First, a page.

“Science is the process that takes us from confusion to understanding…” ― Brian Greene
“You doctors of these days!” sighed my friend’s father after he spent a long day at the hospital for his master health check-up, “You people do so many tests for God knows what ….earlier the doctors would know everything just by looking at a patient….. ”I was indignant but managed to keep quiet. Many years ago I read this line in a book-“perhaps to be great is to be misunderstood” and I tell this to myself when a volley of accusations are thrown at me without giving me a chance to explain.
I am not denying the fact that medical care is an enterprise but I want to explain some reasons why we do more tests today than several years before, especially for children.
First and foremost, we know more about diseases than we did before. Two we can treat more diseases now than we could before. Our knowledge of genetics has revolutionised therapy and we have been able to synthesize components that our bodies lack. Stem cell banking and organ transplants offer incredible prospects for survival. So many causes of sudden, early and unexplained ill health are decoded now—many conditions like seizures, skin problems and digestive disorders. It is possible now on the day of a baby’s birth to screen him for several inherited conditions that have remedies in the form of diet, lifestyle changes or medications and thereby permit normal brain and body growth.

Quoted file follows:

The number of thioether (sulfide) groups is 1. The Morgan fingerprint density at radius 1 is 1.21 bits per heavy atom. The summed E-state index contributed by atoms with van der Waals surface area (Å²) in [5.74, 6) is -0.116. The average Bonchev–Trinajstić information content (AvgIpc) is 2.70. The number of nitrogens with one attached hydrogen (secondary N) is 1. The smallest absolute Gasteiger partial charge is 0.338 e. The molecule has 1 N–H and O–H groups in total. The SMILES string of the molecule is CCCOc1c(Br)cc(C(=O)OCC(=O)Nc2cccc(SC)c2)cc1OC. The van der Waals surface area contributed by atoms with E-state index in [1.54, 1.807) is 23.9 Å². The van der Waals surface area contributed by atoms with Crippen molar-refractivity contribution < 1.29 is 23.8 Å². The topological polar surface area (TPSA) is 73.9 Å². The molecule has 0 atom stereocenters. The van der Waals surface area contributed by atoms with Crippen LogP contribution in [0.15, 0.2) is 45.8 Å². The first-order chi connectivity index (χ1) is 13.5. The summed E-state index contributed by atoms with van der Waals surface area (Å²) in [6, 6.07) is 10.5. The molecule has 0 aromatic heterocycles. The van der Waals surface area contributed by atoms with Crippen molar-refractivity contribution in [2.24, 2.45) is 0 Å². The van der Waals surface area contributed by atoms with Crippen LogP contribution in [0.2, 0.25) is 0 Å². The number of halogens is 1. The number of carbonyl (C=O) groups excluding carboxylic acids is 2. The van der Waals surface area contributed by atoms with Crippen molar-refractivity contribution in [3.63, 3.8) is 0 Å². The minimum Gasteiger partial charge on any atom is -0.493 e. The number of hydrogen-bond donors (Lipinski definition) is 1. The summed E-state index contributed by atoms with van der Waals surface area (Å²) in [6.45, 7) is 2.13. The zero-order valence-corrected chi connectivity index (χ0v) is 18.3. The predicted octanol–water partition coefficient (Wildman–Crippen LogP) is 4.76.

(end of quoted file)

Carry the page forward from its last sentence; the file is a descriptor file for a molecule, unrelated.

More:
Another revolutionary aspect in medicine is in the field of imaging. We now have what is called “functional imaging” where we are able to monitor how an organ does its work and which part of it is inactive or diseased. These tests have led us to understand disease differently and we have been more radical in our treatment these days.
Laboratory tests have also become more and more standardised. For instance bacteria like mycobacterium that causes tuberculosis were usually hard to detect till recent times and many of us have been treated for a probable possibility in our childhood, termed the primary complex. Today treatment is standardised and categorised because of better diagnostic means.
Over the past few decades, it has been recognized that the risk of adult health disorders, particularly diabetes, obesity and cardiovascular disease (known as metabolic syndrome)can be markedly influenced by prenatal and infant environmental exposures (otherwise known as developmental programming). Low birth weight, together with infant catch-up growth, is associated with a significant risk of adult obesity and cardiovascular disease, as well as adverse effects on lung, kidney, and brain functions. So from time to time it is now possible to evaluate the risk for getting these conditions using screening tests.